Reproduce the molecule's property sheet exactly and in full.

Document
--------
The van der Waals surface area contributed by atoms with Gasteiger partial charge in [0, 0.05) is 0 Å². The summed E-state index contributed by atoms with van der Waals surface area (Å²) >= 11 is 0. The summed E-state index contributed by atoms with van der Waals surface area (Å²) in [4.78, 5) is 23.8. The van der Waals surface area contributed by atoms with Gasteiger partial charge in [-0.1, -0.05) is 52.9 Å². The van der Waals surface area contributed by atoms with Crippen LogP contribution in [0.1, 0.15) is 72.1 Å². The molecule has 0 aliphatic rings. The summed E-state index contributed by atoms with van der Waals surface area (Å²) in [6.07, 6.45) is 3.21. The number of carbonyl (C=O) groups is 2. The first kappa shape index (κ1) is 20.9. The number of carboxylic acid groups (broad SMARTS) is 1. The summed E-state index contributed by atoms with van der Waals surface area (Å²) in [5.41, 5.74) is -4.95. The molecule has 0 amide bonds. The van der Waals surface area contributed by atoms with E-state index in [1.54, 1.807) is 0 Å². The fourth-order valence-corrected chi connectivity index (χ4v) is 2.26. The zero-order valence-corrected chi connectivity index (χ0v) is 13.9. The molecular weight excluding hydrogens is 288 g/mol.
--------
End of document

The van der Waals surface area contributed by atoms with Gasteiger partial charge in [0, 0.05) is 0 Å². The summed E-state index contributed by atoms with van der Waals surface area (Å²) >= 11 is 0. The summed E-state index contributed by atoms with van der Waals surface area (Å²) in [4.78, 5) is 23.8. The van der Waals surface area contributed by atoms with Gasteiger partial charge in [-0.1, -0.05) is 52.9 Å². The van der Waals surface area contributed by atoms with Crippen LogP contribution in [0.1, 0.15) is 72.1 Å². The molecule has 0 aliphatic rings. The summed E-state index contributed by atoms with van der Waals surface area (Å²) in [6.07, 6.45) is 3.21. The number of carbonyl (C=O) groups is 2. The first kappa shape index (κ1) is 20.9. The number of carboxylic acid groups (broad SMARTS) is 1. The summed E-state index contributed by atoms with van der Waals surface area (Å²) in [5.41, 5.74) is -4.95. The molecule has 0 amide bonds. The van der Waals surface area contributed by atoms with E-state index in [1.54, 1.807) is 0 Å². The fourth-order valence-corrected chi connectivity index (χ4v) is 2.26. The zero-order valence-corrected chi connectivity index (χ0v) is 13.9. The molecular weight excluding hydrogens is 288 g/mol.